WannaCry Probe: Scotland, Wales and Northern Ireland React Ransomware Hit NHS Scotland Hard; Northern Ireland and Wales Escaped Infections
The United Kingdom might be greater than the sum of its parts. But when it came to the WannaCry outbreak, some parts of the United Kingdom did less great than others.
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On Friday, Parliament’s independent National Audit Office published the results of its probe into how the WannaCry outbreak impacted NHS England and found blame with both that organization and the U.K. government’s Department of Health (see Postmortem Finds NHS ‘Could Have Prevented’ WannaCry).
“We welcome the National Audit Office’s findings and the learnings this provides for us to support our cybersecurity and response planning.”
In the United Kingdom, many aspects of health are devolved, meaning they’re controlled separately by each of the national governments within the United Kingdom.
Different U.K. nations’ governments and health services appear to have practiced different levels of preparation.
In addition to NHS England, NHS Scotland, which provides both health and social care services, also was hit hard by WannaCry. But the “NHS” in Northern Ireland, known as Health & Social Care Services, tells me that it escaped the WannaCry outbreak with no infections. So too did NHS Wales, although it took the precautionary measure of blocking all external emails after the WannaCry outbreak while it reviewed all systems’ updates and patches.
Size may have been a factor in escaping the WannaCry outbreak. England is by far the biggest U.K. nation, with an estimated population of 55.2 million, compared with 5.4 million in Scotland, 3.1 million in Wales and 1.9 million in Northern Ireland. Bigger nations’ health boards have bigger IT footprints, which may be harder to keep secure. Any cybersecurity failures may also be magnified throughout the bigger organizations (see Post-WannaCry, UK Promises NHS England a Funding Injection).
Regardless, what lessons might the governments and health boards of Scotland, Wales and Northern Ireland be taking away from the WannaCry outbreak and NAO findings to apply to their own health services?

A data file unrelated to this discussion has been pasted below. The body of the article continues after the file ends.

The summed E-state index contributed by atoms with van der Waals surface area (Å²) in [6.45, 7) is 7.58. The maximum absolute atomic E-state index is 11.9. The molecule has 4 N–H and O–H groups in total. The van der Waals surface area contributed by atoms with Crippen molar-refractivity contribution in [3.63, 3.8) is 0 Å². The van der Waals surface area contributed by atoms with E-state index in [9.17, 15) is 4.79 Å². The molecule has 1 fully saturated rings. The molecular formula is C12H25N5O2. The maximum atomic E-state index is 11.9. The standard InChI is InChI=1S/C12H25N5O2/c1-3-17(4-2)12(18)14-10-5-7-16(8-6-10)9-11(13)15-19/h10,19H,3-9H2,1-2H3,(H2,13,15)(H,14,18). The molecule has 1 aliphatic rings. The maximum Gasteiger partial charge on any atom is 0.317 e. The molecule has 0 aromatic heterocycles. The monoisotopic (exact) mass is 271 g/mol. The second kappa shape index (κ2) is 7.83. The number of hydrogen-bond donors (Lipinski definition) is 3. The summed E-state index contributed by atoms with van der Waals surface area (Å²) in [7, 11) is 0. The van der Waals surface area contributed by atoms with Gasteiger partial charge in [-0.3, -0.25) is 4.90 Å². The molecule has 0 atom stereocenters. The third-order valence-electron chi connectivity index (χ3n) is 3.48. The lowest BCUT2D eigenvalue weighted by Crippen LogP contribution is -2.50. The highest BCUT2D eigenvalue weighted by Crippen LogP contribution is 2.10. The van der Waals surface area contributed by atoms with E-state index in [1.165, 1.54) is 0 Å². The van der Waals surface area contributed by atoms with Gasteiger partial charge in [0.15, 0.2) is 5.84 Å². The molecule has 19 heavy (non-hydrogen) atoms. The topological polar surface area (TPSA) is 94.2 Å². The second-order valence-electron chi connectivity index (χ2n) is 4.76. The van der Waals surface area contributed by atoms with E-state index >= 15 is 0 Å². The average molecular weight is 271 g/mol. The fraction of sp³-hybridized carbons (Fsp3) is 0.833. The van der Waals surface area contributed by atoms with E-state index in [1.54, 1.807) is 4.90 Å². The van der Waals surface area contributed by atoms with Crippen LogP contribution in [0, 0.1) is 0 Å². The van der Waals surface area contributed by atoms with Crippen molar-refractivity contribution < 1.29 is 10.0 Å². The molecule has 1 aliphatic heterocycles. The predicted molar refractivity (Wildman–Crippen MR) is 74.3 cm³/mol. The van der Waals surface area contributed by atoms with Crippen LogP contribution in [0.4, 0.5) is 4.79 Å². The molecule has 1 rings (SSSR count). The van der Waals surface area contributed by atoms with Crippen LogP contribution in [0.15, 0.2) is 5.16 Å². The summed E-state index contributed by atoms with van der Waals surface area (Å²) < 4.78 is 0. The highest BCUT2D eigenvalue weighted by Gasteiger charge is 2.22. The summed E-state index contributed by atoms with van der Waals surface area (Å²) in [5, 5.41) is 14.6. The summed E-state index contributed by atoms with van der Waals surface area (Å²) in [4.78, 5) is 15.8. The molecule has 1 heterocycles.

Northern Ireland Responds
“We welcome the National Audit Office’s findings and the learnings this provides for us to support our cybersecurity and response planning,” a spokeswoman for Northern Ireland’s Health and Social Care Board tells me.
“The NAO report is specific to the NHS in England. However, DoH [Department of Health] NI has made additional immediate investment to improve cybersecurity resilience. The HSC [Health and Social Care] eHealth team is working with the HSC Business Services Organization [BSO] to support health and social care organizations to further strengthen cyber resilience and to strengthen business continuity plans in the event of further attacks,” she says.
The Northern Ireland government says it also maintains “centers of excellence” designed to improve cybersecurity practices. “DoH and HSC are part of an NI cybersecurity forum and share learning and maintain communications with NHS and other national centers of expertise to support the HSC process of improving cybersecurity and response plans,” the spokeswoman says.
Wales: No Impact
The government of Wales declined to comment on the NAO’s WannaCry report, except to note that it suffered no infections. But after WannaCry began infecting systems on May 12, NHS Wales began blocking all external emails sent to NHS Wales as a precaution, as well as applying the latest anti-virus signatures and any outstanding updates to all of its systems.
On May 16, Carwyn Jones, the first minister of Wales, said in a statement that “the ransomware has not affected the integrity of NHS systems here in Wales, partly due to the resilience defenses already in place.”